Michael Correia (22:01):

Well, I mean, I'm not concerned. I am worried that, it's not worried. I want the day after legalization, we do, like you sent in saying for all these years, we've been fighting for all these years and then legalization happens and we go, wow, I'm not comfortable with that. It's something I didn't want, or I don't recognize. And let's be honest, no one wants legalization. And then the day after they have to go to their pharmacist to get some synthesized drug or something to treat it. And, we, NCIA’s view is free the plant. It's free to plat, descheduled as bill, but to think that this is going to be a commodity like tomatoes, that's not going to happen. We need to somehow treat this, create a regulatory structure, do something because it is a drug.

It is a drug and it's something we have to watch. But I look at this, I see the parallels with alcohol. You can brew beer in your own house, anyone can brew beer in their house. You can go down to a liquor store or a store and buy beer and you can go to a bar and consumer beer. There's that sort of freedom around it. I want the same thing and I want, I want the plant free, but at the same time, I want the science. And if there's pharma out there that says, Oh man, we've synthesized this, this portion, this cannabinoid or something addresses this issue, this is wonderful. Market it, sell it, do whatever. It just, I don't want it at the expense of freeing the plants and use the science, do whatever you can on other things, as long as that happens, I'm happy, but yeah, to agree. I'm not seeing any energy that way, but I could see that happening. I don't want to go in that direction where we free the plant. And all of a sudden it's locked, backed up behind a pharmacy.

Jimmy Young (23:54):

Right. I get you. I'm all for that. And I think freedom will prevail and the right will happen. One last question, before I let you go. And we've completely blown off our show at this point. Anyway, as far as the format goes we missed 420 and Lord knows it's funny at 420. I liked that time, but I do want to ask one more thing. So when I sat with Steve de Angelo a year ago in Jamaica, and he explained to me that the executive of the government can call the Department of Justice and make an administrative or an executive decision of some kind to deschedule the plant. If you find things stalling amongst fellow legislators, for whatever reason, and you can kind of say, look, maybe, would the president, would Joe Biden be in a position to just say, look, let's deschedule it. And then the Congress opens up the banks, and then we'll like you say, take a step back and then roll out a full legalization program that would be controlled by a new body, or maybe the alcoholic beverage commission or whatever. Do you think that scenario could happen?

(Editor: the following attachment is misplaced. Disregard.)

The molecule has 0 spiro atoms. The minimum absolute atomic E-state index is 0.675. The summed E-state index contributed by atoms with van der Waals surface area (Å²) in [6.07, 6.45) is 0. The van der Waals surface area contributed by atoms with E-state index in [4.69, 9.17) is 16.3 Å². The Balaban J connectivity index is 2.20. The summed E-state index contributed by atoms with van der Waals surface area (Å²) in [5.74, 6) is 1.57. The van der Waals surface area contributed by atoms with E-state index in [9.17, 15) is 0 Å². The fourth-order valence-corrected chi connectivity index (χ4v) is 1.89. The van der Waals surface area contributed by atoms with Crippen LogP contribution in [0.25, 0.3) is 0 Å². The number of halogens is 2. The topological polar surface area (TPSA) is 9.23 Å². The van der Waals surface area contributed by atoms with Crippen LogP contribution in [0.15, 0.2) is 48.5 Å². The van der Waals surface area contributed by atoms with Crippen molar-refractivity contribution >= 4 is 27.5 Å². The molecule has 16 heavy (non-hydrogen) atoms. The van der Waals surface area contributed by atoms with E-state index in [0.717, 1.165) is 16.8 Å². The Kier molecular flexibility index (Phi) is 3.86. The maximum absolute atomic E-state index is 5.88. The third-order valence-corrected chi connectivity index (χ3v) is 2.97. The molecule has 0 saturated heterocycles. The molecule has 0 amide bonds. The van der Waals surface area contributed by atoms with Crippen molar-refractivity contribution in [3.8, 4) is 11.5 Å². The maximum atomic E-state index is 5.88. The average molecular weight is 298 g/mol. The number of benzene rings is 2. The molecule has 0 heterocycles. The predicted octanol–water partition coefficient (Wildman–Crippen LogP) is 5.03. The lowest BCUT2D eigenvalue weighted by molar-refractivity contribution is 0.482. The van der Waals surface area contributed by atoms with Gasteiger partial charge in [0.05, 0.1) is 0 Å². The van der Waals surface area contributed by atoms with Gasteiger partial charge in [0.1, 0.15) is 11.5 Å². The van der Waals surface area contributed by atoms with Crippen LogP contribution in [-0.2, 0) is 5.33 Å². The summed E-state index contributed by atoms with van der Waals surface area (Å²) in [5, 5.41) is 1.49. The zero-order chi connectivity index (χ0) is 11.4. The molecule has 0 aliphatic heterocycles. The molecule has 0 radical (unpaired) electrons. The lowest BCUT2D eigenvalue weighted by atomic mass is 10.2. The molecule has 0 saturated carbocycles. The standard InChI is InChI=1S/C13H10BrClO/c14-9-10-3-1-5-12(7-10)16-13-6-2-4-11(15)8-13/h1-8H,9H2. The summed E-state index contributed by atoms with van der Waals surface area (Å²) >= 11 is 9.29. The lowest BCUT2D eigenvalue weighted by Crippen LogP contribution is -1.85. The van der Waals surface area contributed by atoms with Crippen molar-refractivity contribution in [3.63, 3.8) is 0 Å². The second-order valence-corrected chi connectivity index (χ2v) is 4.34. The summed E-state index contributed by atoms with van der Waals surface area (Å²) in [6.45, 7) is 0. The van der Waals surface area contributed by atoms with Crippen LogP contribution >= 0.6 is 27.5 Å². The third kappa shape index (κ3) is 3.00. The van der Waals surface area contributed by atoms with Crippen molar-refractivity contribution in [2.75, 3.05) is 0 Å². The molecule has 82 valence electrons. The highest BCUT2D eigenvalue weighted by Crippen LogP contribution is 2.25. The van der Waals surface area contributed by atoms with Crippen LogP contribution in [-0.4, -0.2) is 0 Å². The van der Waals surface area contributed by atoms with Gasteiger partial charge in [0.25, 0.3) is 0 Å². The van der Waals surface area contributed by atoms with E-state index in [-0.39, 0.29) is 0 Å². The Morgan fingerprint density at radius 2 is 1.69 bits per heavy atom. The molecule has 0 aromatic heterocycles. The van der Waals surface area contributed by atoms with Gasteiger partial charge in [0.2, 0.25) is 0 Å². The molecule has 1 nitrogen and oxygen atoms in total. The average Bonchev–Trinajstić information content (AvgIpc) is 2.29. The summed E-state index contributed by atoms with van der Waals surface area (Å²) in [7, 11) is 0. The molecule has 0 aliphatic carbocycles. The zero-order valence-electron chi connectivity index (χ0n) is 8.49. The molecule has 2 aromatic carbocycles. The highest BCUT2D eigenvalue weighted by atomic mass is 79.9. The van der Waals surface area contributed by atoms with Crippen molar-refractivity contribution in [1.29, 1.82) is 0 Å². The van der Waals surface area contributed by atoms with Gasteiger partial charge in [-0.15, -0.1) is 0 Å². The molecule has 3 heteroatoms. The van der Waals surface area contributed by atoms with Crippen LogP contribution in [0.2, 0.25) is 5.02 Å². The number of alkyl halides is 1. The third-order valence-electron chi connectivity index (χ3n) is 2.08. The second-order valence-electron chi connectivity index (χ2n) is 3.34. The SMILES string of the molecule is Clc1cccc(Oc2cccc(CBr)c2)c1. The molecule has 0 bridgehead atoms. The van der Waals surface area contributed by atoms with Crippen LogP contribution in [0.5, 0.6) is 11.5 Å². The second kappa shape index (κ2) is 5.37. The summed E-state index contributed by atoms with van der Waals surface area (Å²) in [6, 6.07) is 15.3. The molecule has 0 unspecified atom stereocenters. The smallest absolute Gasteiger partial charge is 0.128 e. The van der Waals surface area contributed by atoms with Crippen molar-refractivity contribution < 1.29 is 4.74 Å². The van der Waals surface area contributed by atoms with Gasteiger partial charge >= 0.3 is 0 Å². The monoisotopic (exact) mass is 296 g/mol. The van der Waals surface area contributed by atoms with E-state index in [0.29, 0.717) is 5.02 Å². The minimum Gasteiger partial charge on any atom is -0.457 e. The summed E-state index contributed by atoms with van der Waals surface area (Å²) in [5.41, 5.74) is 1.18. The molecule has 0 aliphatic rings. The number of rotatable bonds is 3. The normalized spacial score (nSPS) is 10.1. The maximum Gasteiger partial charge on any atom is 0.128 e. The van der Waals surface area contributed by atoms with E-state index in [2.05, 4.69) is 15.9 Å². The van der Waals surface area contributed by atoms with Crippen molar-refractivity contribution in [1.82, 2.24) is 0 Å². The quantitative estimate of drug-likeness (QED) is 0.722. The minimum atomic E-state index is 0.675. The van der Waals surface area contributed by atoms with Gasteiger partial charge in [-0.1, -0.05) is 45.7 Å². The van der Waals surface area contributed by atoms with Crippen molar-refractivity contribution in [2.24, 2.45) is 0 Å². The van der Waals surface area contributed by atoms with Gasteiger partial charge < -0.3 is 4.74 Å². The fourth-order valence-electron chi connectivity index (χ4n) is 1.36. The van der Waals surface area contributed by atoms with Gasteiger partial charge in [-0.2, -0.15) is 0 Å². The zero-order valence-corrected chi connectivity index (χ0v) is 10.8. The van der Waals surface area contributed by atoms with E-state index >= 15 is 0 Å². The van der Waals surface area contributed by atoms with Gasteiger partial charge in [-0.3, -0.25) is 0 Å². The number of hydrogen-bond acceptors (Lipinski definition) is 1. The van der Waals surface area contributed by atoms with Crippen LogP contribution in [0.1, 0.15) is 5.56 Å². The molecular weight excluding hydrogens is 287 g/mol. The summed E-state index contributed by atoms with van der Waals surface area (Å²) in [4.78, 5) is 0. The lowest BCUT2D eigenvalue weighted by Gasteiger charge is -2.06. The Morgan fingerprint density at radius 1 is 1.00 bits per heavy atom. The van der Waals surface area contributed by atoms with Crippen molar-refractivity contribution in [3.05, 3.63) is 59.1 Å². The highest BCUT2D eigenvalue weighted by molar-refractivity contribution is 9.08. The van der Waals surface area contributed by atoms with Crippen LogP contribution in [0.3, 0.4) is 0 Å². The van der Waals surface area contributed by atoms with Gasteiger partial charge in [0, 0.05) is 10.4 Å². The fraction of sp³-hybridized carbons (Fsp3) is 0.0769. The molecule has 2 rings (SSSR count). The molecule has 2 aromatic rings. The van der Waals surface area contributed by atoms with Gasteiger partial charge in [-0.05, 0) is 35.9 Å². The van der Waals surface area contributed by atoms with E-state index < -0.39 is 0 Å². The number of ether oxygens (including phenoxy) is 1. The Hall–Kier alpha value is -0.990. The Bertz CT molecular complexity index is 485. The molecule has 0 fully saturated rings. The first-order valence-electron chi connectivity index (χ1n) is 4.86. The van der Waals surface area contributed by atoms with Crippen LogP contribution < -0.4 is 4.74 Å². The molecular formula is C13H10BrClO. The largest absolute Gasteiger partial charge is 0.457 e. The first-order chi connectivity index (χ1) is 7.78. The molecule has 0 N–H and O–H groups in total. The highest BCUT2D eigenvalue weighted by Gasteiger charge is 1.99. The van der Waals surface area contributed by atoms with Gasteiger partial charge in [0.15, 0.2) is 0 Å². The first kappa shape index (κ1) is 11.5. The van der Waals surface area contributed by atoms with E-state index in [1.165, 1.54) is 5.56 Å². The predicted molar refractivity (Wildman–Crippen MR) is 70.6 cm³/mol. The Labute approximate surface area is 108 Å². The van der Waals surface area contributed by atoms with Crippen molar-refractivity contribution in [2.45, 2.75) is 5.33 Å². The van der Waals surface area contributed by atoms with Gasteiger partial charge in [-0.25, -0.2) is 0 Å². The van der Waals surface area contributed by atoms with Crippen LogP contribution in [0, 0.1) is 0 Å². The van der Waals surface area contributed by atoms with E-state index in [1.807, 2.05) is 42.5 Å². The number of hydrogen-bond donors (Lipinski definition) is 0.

Michael Correia (25:01):

So, one, the president doesn't have power to snap their fingers and legalize cannabis, but they have the authority to direct the administration to start the process of findings and what it would take to de schedule the bill, which would start the process and then eventually lead to the de scheduling of cannabis or rescheduling of cannabis. Congress could do it. When they ask Obama that he had the power to do that. But he said, this is an important decision and I want Congress to do it. Right or wrong. He can respect what he said. So I could see something. The vice-president is Kamala Harris, she was a supporter of the, a co-sponsor of the More act. She's from California. She understands the nuances of the issue and industry. And I could see if Congress doesn't do anything over the next two years. Maybe there's some momentum to maybe do something administratively, start that process. That's something they definitely could do. And that's something, we want to educate as many of these nominees and appointees who are going to fill up our government. I'm understanding candidates and what they can do administratively to make this a lot easier. So, yes, it's possible.

Jimmy Young (26:16):

Well, we want your job to be a little easier, Michael, because we know for the most part, you do work your Fanny off. And we, we the people out here who support the NCIA and also the cause, support you. And we want to wish you the best in the future. At least the atmosphere has changed a little bit over the last few weeks down there, hasn't it?

Michael Correia (26:37):

Yeah, definitely. And like I said, I've gotten a lot busier, but I'm definitely excited and energized of what the next year or two is going to play out.

Jimmy Young (26:47):

All right. Well, Michael Correia from the NCIA. Thank you so much for joining us on this Friday afternoon. We always look forward to talking with you.